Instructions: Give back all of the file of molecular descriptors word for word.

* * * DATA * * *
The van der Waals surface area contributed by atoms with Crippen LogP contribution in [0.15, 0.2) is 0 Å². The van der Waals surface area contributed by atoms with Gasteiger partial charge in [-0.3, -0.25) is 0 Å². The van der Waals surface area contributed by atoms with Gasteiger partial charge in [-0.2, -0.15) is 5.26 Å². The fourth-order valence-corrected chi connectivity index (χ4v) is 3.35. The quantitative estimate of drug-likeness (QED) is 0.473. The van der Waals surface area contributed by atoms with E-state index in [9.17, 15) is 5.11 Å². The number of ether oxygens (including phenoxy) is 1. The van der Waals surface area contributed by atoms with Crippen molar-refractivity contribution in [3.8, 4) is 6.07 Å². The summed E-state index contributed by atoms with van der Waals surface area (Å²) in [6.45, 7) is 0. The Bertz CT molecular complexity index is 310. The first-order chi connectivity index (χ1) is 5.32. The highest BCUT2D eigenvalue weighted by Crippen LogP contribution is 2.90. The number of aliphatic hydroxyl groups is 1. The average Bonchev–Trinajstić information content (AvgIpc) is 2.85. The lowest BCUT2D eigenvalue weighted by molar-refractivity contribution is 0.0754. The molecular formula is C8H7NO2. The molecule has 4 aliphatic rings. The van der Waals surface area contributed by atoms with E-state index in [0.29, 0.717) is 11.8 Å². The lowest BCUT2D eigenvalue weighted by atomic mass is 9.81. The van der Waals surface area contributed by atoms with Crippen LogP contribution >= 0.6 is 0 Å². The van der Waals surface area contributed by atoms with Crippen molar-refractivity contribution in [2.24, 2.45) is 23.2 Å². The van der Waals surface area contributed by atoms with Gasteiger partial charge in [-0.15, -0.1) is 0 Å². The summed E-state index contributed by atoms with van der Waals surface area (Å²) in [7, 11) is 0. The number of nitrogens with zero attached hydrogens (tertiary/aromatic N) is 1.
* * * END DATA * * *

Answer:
The van der Waals surface area contributed by atoms with Crippen LogP contribution in [0.15, 0.2) is 0 Å². The van der Waals surface area contributed by atoms with Gasteiger partial charge in [-0.3, -0.25) is 0 Å². The van der Waals surface area contributed by atoms with Gasteiger partial charge in [-0.2, -0.15) is 5.26 Å². The fourth-order valence-corrected chi connectivity index (χ4v) is 3.35. The quantitative estimate of drug-likeness (QED) is 0.473. The van der Waals surface area contributed by atoms with E-state index in [9.17, 15) is 5.11 Å². The number of ether oxygens (including phenoxy) is 1. The van der Waals surface area contributed by atoms with Crippen molar-refractivity contribution in [3.8, 4) is 6.07 Å². The summed E-state index contributed by atoms with van der Waals surface area (Å²) in [6.45, 7) is 0. The Bertz CT molecular complexity index is 310. The first-order chi connectivity index (χ1) is 5.32. The highest BCUT2D eigenvalue weighted by Crippen LogP contribution is 2.90. The number of aliphatic hydroxyl groups is 1. The average Bonchev–Trinajstić information content (AvgIpc) is 2.85. The lowest BCUT2D eigenvalue weighted by molar-refractivity contribution is 0.0754. The molecular formula is C8H7NO2. The molecule has 4 aliphatic rings. The van der Waals surface area contributed by atoms with E-state index in [0.29, 0.717) is 11.8 Å². The lowest BCUT2D eigenvalue weighted by atomic mass is 9.81. The van der Waals surface area contributed by atoms with Crippen LogP contribution >= 0.6 is 0 Å². The van der Waals surface area contributed by atoms with Crippen molar-refractivity contribution in [2.24, 2.45) is 23.2 Å². The van der Waals surface area contributed by atoms with Gasteiger partial charge in [-0.15, -0.1) is 0 Å². The summed E-state index contributed by atoms with van der Waals surface area (Å²) in [7, 11) is 0. The number of nitrogens with zero attached hydrogens (tertiary/aromatic N) is 1.